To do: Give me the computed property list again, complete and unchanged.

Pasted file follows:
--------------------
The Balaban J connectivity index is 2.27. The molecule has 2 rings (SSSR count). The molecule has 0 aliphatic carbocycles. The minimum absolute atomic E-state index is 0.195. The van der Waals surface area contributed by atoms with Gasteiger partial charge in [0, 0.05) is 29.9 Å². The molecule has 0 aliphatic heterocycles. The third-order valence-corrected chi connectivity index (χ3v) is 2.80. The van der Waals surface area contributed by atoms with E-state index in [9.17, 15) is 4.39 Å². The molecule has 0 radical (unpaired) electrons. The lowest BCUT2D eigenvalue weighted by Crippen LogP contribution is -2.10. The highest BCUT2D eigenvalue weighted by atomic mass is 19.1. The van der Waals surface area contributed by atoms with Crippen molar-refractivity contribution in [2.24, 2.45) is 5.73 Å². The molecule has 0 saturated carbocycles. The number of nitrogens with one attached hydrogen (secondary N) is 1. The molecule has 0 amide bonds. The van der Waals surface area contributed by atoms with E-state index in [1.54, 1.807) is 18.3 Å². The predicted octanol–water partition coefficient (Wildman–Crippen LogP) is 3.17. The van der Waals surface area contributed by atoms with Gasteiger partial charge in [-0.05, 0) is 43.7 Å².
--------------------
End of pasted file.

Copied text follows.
The Balaban J connectivity index is 2.27. The molecule has 2 rings (SSSR count). The molecule has 0 aliphatic carbocycles. The minimum absolute atomic E-state index is 0.195. The van der Waals surface area contributed by atoms with Gasteiger partial charge in [0, 0.05) is 29.9 Å². The molecule has 0 aliphatic heterocycles. The third-order valence-corrected chi connectivity index (χ3v) is 2.80. The van der Waals surface area contributed by atoms with E-state index in [9.17, 15) is 4.39 Å². The molecule has 0 radical (unpaired) electrons. The lowest BCUT2D eigenvalue weighted by Crippen LogP contribution is -2.10. The highest BCUT2D eigenvalue weighted by atomic mass is 19.1. The van der Waals surface area contributed by atoms with Crippen molar-refractivity contribution in [2.24, 2.45) is 5.73 Å². The molecule has 0 saturated carbocycles. The number of nitrogens with one attached hydrogen (secondary N) is 1. The molecule has 0 amide bonds. The van der Waals surface area contributed by atoms with E-state index in [1.54, 1.807) is 18.3 Å². The predicted octanol–water partition coefficient (Wildman–Crippen LogP) is 3.17. The van der Waals surface area contributed by atoms with Gasteiger partial charge in [-0.05, 0) is 43.7 Å².